Benoit identifies several specific areas where companies can find cost savings:
Waste water hauling — overcharging
Oil field service companies — incorrect quantities and incorrect pricing, specifically in fracking, cementing and wireline charges
Maintenance, repair and operations supplies — incorrect pricing, poorly managed buyouts, pipe and oil country tubular goods
Leases and equipment rentals
Another avenue companies should consider is getting their records in order. For example, Schroeder comments: “As companies rapidly grow and complete acquisitions, their land and lease records can often become a mess. Even if they did want to approach the M&A market, their records aren’t in order to do that or it may cost them in a transaction. Companies need to ready themselves for the next move.”
The consequent improvements from these actions make companies more attractive to outsiders, whether they are potential lenders, investors or buyers. External parties are going to have a much higher level of confidence in the company for whatever transaction is contemplated.
Introducing transformative technologies
Another tactic in steadying operations is the use of new technologies that enable producers to continually cut required resources, including the number of working rigs. “The technology in the industry continues to advance so quickly,” says Schroeder. “Companies are finding that they’re doing their work completely differently now than they were even a year ago.”
Among the innovations companies have utilized are:
Drilling several wells at a time, which reduces the time it takes to drill each well.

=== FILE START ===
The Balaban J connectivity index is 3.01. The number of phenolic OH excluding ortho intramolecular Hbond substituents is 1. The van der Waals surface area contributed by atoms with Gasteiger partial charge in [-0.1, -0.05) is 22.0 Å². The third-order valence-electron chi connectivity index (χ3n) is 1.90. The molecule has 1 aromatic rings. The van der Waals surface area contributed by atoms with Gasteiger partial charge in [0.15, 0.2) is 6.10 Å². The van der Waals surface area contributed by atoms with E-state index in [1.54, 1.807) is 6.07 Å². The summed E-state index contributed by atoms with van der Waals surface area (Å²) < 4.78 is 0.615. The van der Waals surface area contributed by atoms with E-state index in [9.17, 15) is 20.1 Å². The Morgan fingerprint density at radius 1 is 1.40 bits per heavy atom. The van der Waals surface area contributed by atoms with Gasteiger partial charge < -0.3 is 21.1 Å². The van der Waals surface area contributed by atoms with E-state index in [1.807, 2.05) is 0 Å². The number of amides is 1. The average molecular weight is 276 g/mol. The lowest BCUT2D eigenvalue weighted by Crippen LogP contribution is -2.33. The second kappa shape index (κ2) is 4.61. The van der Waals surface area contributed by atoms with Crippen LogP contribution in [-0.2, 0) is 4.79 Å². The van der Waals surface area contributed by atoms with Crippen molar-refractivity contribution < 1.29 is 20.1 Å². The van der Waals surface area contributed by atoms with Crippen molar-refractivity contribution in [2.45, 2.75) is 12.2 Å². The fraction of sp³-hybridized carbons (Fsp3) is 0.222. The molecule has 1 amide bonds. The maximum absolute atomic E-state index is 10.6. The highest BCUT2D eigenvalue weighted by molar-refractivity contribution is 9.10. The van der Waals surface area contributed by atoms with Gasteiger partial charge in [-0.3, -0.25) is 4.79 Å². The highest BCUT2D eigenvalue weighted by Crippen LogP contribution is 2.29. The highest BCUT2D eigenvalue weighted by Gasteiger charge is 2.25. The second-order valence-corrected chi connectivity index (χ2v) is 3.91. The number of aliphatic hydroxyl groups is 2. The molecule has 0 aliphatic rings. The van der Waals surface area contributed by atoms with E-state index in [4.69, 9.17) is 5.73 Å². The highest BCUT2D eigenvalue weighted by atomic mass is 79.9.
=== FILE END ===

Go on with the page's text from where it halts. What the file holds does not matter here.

Using fiber-optic sensors to find out how far a fracturing job is penetrating hard rock, allowing better planning of the spacing of wells.
Technologies that allow companies to use less or no water in hydraulic fracturing.
Adopting choking — i.e., controlling the rate of flow — which limits initial well production but helps maintain well integrity and structure for greater output over the long term.
Using more sand to increase the amount of fractures that stay open and hence boost output.
Much attention has focused on refracking, where companies revisit older wells and apply new technology
to raise production. It can be an economical means of producing oil and gas, but refracking also has its downside
, earning it the moniker pump and pray
in some circles. Refracking aims at only parts of the well that have not been fractured, a technically difficult process that can be expensive; moreover, done improperly, it can ruin
a reservoir. There are several refracking methods
, each with its advantages and drawbacks.
When we asked respondents to our survey about refracking, less than 10% said they were actively engaged in a refracking effort.
The next downturn: Can it be avoided?
Cycles of boom and bust have been part and parcel of the oil business. But the advances in data analytics and IT that are having powerful effects in other sectors raise the question: Does it have to be that way? Are there ways the industry can plan and structure its operations to avoid the sharp peaks and valleys that have marked its history?
Certainly the energy business has features — some inherent, some cultural — that stand in the way of less jagged earnings. Oil prices are an important example. Grant Thornton’s Gerrad Heep says: “On the revenue end, producers are confined by their strong dependency on energy prices. They can hedge, of course, but there are limits here too — pricing often runs in several-year cycles, while hedges go out at most a couple of years. Moreover, oilmen don’t like to hedge 100%, even at the expense of predictability. They like to have some upside, because they know they can make a lot of money if prices go up. What you might see happen in the current environment is that their capital suppliers — the banks, private equity — will demand they hedge as much as, say, 70–80%, where they were hedging just 60%. But when more buoyant prices return, they’re likely to go back to fewer hedges.”